In this case there is no direct link to structure from here, because the protein used for the crystal structure is not quite the same as the natural protein that this GenPept report describes. However, one can look for a sequence with known structure in a list of precomputed GenBank sequence neighbors to this protein. From the GenPept summary, click on "BLink" in the upper right. Hit the "3D Structures" button on the top of the resulting page, and see that the only known related structure is indeed 1D5R, chain A. You can see the alignment in Cn3D if you click on the little blue dot in the result line.

  From a BLAST search back to top

We can look for a structure based directly on the PTEN sequence by doing a BLAST search against the PDB. The advantage here is that one can use any sequence as the query, even a new or proprietary sequence that has not been deposited in GenBank. Importantly, one can also examine the BLAST alignment and scores to judge the degree of sequence homology between query and structure.

There are many ways to do this search, but for this example let's start with NCBI's BLAST service. First note in the GenPept summary above that the accession code for PTEN's amino acid sequence is "O00633" (the first character is a capital letter O, the second two are zeros). Go to the BLAST query page, and follow the link to "Standard protein-protein BLAST [blastp]". Then select "pdb" in the "Database" menu (to search against known structures), and type "O00633" in the input box, and finally hit "BLAST!" to start the search. The query will be sent to the BLAST queue, where after a specified time interval depending on computer load, the results will be available by clicking the "Format!" button. Just below the graphical summary of hits is a list of sequences found. The one at the top with the best score and E-value, at least at the time this document was written, is the now-familiar PDB entry 1D5R. Following the "pdb|1D5R|A" link leads to the GenPept summary for this structure, from which the "Structure" link on the right leads ultimately to the MMDB summary for 1D5R.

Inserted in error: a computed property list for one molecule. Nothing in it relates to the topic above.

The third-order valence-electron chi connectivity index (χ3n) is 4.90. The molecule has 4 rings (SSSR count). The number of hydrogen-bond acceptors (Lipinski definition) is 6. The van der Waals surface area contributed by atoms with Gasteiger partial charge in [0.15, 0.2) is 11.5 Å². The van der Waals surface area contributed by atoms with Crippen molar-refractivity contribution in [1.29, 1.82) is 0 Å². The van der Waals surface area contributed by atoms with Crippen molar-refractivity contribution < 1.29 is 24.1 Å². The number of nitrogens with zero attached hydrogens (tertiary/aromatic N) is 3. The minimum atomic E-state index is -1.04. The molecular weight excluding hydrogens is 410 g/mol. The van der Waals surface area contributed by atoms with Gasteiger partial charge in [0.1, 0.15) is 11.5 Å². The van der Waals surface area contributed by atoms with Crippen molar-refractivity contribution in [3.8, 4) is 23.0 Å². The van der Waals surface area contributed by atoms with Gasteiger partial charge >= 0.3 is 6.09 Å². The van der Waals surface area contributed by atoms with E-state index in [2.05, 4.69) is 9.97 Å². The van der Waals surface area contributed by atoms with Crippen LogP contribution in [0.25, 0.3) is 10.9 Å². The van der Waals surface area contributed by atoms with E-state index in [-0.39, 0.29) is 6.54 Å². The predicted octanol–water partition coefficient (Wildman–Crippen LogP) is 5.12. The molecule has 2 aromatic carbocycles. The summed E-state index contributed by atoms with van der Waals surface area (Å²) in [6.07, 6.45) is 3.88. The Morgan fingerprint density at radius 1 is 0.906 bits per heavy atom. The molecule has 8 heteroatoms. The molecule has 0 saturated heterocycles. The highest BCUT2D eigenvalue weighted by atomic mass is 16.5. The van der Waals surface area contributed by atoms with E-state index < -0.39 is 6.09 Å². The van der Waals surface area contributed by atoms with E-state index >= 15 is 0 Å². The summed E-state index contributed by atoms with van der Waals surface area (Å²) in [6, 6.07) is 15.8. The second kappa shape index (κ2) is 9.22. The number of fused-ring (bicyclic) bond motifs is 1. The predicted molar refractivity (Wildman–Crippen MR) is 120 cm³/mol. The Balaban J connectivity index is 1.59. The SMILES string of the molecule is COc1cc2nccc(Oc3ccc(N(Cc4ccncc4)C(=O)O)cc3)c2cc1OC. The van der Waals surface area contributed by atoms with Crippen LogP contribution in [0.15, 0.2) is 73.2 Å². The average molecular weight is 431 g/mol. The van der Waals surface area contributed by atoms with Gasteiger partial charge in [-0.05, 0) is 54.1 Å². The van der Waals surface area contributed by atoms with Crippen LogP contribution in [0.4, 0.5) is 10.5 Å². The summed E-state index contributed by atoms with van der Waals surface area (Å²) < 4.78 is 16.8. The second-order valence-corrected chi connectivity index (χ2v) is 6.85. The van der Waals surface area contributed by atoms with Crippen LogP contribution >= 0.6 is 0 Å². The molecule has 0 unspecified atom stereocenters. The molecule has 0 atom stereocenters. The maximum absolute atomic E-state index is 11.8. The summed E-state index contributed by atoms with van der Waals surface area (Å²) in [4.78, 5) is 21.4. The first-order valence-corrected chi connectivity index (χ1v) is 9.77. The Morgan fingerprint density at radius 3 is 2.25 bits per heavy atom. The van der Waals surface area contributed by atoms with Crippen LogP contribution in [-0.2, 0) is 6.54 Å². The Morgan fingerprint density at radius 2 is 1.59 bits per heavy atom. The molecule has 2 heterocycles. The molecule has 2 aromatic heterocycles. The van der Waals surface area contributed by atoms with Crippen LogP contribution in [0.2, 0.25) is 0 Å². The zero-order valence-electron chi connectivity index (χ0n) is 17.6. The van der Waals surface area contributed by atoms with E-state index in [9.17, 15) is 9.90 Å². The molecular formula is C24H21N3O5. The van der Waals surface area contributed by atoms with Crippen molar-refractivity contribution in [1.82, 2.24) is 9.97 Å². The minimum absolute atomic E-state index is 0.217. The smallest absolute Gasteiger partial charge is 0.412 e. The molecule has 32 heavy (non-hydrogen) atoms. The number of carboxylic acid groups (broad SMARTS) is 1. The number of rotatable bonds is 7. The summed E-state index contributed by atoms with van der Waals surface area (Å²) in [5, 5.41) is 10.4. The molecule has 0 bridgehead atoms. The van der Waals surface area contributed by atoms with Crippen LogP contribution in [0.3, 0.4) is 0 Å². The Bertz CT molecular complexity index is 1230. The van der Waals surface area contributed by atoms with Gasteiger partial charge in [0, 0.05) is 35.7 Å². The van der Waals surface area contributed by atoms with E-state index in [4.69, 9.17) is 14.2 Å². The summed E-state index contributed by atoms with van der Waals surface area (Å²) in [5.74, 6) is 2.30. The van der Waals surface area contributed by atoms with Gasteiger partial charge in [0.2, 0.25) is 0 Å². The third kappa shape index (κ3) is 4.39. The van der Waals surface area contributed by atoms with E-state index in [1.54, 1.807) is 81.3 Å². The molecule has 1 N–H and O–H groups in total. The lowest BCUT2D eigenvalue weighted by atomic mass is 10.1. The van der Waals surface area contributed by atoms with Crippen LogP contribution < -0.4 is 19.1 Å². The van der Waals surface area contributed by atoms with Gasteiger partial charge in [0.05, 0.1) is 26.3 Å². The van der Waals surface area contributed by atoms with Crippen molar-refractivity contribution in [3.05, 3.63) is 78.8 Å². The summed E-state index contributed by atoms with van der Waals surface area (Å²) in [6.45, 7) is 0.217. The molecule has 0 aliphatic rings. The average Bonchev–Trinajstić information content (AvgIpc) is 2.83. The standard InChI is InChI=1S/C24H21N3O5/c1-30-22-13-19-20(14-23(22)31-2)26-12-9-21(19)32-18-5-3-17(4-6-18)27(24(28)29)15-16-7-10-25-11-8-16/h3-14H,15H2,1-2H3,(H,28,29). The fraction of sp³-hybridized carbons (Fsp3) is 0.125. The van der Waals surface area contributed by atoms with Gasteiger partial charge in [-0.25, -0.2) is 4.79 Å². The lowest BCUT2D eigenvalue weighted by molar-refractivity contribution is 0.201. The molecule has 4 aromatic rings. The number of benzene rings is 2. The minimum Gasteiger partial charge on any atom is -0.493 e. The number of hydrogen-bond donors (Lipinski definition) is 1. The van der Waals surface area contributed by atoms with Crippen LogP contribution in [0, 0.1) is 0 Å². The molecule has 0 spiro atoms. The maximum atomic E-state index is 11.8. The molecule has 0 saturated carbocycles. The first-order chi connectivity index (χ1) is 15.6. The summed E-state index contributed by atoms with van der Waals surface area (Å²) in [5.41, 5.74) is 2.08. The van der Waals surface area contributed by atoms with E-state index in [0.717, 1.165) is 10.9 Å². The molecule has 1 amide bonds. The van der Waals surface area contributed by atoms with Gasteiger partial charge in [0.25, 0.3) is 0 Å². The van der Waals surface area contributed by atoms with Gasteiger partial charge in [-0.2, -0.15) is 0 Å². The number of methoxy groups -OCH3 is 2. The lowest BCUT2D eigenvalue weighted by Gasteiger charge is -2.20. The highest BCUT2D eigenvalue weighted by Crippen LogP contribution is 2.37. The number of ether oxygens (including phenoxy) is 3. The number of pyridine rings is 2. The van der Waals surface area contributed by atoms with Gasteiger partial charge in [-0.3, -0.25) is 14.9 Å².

This is a trivial example since the PDB structure found is of exactly the protein whose sequence was used as the BLAST query. But this is a very powerful general method for finding structures whose proteins are related to the query closely enough so that structural properties can be inferred by homology. See the Alignment chapter of this document to learn how to display an alignment of the query sequence with the protein sequence in Cn3D's sequence window.

  From a known PDB identifier back to top

If the PDB identifier for a protein is already known, then the most straightforward way to find a structure is directly from MMDB. Simply input the four-character PDB code in the input box, and hit "Go".

In the journal article on the crystallization and structure determination of PTEN (Lee et al., 1999), we find that the authors have deposited the structure data in the PDB with the identifier "1D5R". Putting this in the MMDB query box leads directly to the MMDB summary for 1D5R.

Revised 20 September 2016